emergency vehicle lights police car Photo: istock.com

A man who sued Bloomfield for false arrest after a violent traffic stop has accepted $1.6 million to settle his suit in federal court.

Marcus Jeter alleged that at least 10 officers from the Bloomfield Police Department beat him during a June 7, 2012, traffic stop on the Garden State Parkway. He was indicted on charges of eluding police, resisting arrest and assault on a police officer, but the Essex County Prosecutor’s Office dropped those charges after Bloomfield released dashcam footage of the arrest.

Jeter contended that the dashcam video , which was withheld for nearly a year by Bloomfield officials, contradicted much of what was written in police reports concerning his arrest. Three of the arresting officers faced criminal charges following the release of the dashcam video.

Officers stopped Jeter’s vehicle after he left the scene of an argument with his girlfriend.

The video showed Jeter holding his hands in the air while one arresting officer repeatedly yelled, “Stop trying to take my gun, stop resisting,” according to the complaint. The video then showed officers dragging Jeter from the vehicle and onto the ground, where they continued to assault him, the suit claimed. Lawyers for Bloomfield and its officers denied the allegations.

After the assault, arresting officers refused to provide medical treatment for Jeter’s injuries, the suit said. He was taken to a hospital 14 hours after his arrest, according to the complaint.

The first two officers at the traffic stop parked their vehicles behind Jeter’s car on the southbound side of the Parkway. The third officer on the scene, who had been traveling northbound on the Parkway, drove across oncoming traffic before striking the front of Jeter’s vehicle. Officials initially withheld the existence of the video from that car from Jeter’s criminal defense lawyer, West Orange solo practitioner Stephen Brown, the suit claimed. That video was ultimately provided to the Essex County Prosecutor’s Office, prompting the dismissal of charges against Jeter, he claimed.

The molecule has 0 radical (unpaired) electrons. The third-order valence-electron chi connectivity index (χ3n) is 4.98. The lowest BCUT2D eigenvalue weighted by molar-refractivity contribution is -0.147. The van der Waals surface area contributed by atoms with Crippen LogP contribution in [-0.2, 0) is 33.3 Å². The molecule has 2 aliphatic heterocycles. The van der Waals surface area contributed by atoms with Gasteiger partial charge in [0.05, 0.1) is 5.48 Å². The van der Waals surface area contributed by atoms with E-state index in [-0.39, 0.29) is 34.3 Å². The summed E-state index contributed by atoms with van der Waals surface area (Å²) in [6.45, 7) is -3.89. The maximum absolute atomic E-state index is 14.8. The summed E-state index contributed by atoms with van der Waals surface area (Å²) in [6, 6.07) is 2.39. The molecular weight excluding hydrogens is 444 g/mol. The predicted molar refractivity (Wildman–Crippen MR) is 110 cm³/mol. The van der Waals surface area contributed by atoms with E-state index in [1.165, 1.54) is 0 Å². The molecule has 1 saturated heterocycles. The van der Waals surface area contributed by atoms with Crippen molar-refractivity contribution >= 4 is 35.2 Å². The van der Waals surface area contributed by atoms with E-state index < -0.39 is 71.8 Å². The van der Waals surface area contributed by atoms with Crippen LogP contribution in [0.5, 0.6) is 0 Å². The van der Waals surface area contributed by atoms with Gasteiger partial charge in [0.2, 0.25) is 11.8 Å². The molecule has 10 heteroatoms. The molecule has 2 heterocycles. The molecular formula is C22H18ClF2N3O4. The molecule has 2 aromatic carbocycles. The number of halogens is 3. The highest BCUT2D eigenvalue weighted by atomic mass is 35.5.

Jeter, who is African-American, claimed in his civil suit that the Bloomfield police had a pattern and practice of using excessive force against minorities and maliciously prosecuting them. The assault against Jeter was the result of systematic deficiencies in the training, supervision and discipline of its officers by Bloomfield, the suit claimed.

Jeter’s suit cited two other incidents in the weeks following his arrest in which Bloomfield police arrested a total of three African-American males on charges of robbery and aggravated assault, only to see the charges later dropped.

Jeter’s lawyer in the civil case, Tracey Hinson of Hinson Snipes in Princeton, said in a statement, “What happened to Mr. Jeter sounds like something we would expect in some far-away totalitarian regime with no regard for truth or due process—not the great state of New Jersey. When police officers act like they are above the laws that they swear to protect, they must be held accountable by prosecutors and citizens alike.”

Two of Jeter’s arresting officers, Sean Courter and Orlando Trinidad, were convicted by a jury in November 2015 of official misconduct and other charges for submitting false reports about the arrest. A third officer, Albert Sutterlin, pleaded guilty in October 2013 to tampering with records.

The agreement was reached after the parties participated in four settlement conferences with U.S. Magistrate Judge Cathy Waldor of the District of New Jersey over the past 13 months. U.S. District Judge Katharine Hayden recorded the case as settled on June 19, and Jeter signed a release on June 28.

Alan Baratz of Weiner Law Group in Parsippany, who represented the township and Police Chief Christopher Goul, did not return a call about the settlement. The office of Mayor Michael Venezia referred a reporter’s inquiry about the settlement to a public relations consultant, who did not respond.